Source mechanism of volcanic earthquakes causing disproportionately large tsunamis: Trapdoor faulting in the submarine Sumisu caldera, south of Japan

Osamu Sandanbata1,2・Shingo Watada1・Kenji Satake1・Hiroo Kanamori3・Luis Rivera4・Zhongwen Zhan3

1. Earthquake Research Institute, the University of Tokyo, Japan.
2. National Research Institute for Earth Science and Disaster Resilience, Japan.
3. California Institute of Technology, USA.
4. University of Strasbourg, France

Sub-decadal volcanic tsunamis due to submarine trapdoor faulting at Sumisu caldera in the Izu–Bonin Arc. Journal of Geophysical Research: Solid Earth, 127, e2022JB024213.

Tsunamis are mainly caused by large submarine earthquakes, but submarine volcanic processes can also trigger tsunamis. Peculiar moderate-sized volcanic earthquakes with a seismic magnitude of Mw < 6 took place every decade in a submarine volcano called Sumisu caldera, south of Japan, and generated tsunami waves (Figure 1). Despite the moderate earthquake size, the maximum wave heights of the tsunamis were about a meter, which has made it challenging to forecast tsunamis based on earthquake observations. Their source mechanism has been controversial for the last four decades since the first recognition of the earthquake and tsunami in 1984.

In this study, we analyzed tsunami and seismic data from a recent earthquake that took place on May 3, 2015 (JST). As results, we showed that the submarine Sumisu caldera caused brittle rupture of its intra-caldera fault system every decade, due to overpressure of magma accumulating in a shallow horizontal crack (Figure 2a). This so-called “trapdoor faulting” mechanism abruptly uplifted its caldera floor by meters and excited large tsunamis. Our trapdoor faulting model (Figure 2bc) explained the tsunami and seismic waveform data well. We also revealed that the complex source mechanism that occurred at a very shallow depth of < ~3 km can efficiently cause tsunamis without significant seismic wave radiations.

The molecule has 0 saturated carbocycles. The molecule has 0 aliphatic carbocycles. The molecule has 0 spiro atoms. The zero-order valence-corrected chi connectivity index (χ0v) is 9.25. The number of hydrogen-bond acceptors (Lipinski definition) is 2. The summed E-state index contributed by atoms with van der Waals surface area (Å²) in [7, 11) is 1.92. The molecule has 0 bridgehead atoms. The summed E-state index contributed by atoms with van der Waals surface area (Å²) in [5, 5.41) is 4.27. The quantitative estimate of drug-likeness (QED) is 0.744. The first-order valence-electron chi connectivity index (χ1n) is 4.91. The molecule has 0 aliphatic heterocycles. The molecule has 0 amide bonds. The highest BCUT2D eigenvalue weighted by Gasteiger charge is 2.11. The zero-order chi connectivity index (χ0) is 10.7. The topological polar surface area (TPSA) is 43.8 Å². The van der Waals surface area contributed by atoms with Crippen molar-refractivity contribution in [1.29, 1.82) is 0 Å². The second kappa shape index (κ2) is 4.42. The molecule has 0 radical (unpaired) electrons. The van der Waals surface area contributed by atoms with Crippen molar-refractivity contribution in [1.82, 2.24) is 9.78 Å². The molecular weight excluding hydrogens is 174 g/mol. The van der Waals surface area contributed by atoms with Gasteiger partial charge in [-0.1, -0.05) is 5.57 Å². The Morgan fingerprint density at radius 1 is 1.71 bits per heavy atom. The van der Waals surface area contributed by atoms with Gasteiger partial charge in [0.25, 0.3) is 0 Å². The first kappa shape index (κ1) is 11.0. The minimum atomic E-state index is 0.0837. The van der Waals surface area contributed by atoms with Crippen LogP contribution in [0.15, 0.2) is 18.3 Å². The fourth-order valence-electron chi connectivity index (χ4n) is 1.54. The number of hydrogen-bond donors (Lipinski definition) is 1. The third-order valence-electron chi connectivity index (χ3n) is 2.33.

Our study revealed, for the first time, the occurrence of trapdoor faulting under the ocean and its high potential for tsunami generation. This finding underscores our needs to examine/monitor such submarine calderas for assessing volcanic tsunami hazards. Additionally, the decadal recurrence of trapdoor faulting reflects active volcanism of the submarine caldera, strongly suggesting its potential for submarine eruptions in the future.

Figure 1.(a) Volcanic earthquakes repeating every decade in Sumisu caldera. (b) Tsunami waveform with a wave height of a meter due to the 2015 earthquake, recorded by a tige gauge on Hachijojima Island. (c) Tsunami waveforms following the earthquakes in 1984, 1996, 2006, 2015, and 2018, recorded by a tide gauge on Miyakejima Island. The waveform similarities indicate that similar phenomena repeatedly occurred at Sumisu caldera.
Figure 2.(a) Schematic illustration of the trapdoor faulting mechanism proposed for the 2015 earthquake at Sumisu caldera. The trapdoor faulting, involving a large reverse slip of an intra-caldera fault and deformation of a horizontal crack filled with magma, took place due to high magma pressure. This uplifted the caldera floor and the seawater by several meters, which thereby caused large tsunamis. (b–c) Source model of the 2015 earthquake viewed from (b) southwest, and (c) above. This trapdoor faulting model, composed of the reverse-slipping ring fault and deformation of a magma reservoir, explained the observed tsunami and seismic waveform data.